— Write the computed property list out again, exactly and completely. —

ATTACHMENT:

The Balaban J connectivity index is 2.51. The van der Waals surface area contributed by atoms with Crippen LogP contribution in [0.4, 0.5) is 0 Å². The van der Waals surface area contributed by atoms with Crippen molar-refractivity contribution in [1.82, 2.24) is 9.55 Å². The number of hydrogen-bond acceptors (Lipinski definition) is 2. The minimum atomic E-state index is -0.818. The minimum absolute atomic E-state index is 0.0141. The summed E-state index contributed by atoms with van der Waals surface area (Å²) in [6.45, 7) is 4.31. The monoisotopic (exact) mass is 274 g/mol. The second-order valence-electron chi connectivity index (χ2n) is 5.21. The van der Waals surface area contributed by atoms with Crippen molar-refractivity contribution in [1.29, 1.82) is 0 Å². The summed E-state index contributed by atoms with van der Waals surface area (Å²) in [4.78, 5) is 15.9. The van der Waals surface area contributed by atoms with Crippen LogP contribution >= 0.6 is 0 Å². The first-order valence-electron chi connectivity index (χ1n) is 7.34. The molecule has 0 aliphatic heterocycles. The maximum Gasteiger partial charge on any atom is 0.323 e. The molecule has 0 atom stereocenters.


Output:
The Balaban J connectivity index is 2.51. The van der Waals surface area contributed by atoms with Crippen LogP contribution in [0.4, 0.5) is 0 Å². The van der Waals surface area contributed by atoms with Crippen molar-refractivity contribution in [1.82, 2.24) is 9.55 Å². The number of hydrogen-bond acceptors (Lipinski definition) is 2. The minimum atomic E-state index is -0.818. The minimum absolute atomic E-state index is 0.0141. The summed E-state index contributed by atoms with van der Waals surface area (Å²) in [6.45, 7) is 4.31. The monoisotopic (exact) mass is 274 g/mol. The second-order valence-electron chi connectivity index (χ2n) is 5.21. The van der Waals surface area contributed by atoms with Crippen molar-refractivity contribution in [1.29, 1.82) is 0 Å². The summed E-state index contributed by atoms with van der Waals surface area (Å²) in [4.78, 5) is 15.9. The van der Waals surface area contributed by atoms with Crippen LogP contribution >= 0.6 is 0 Å². The first-order valence-electron chi connectivity index (χ1n) is 7.34. The molecule has 0 aliphatic heterocycles. The maximum Gasteiger partial charge on any atom is 0.323 e. The molecule has 0 atom stereocenters.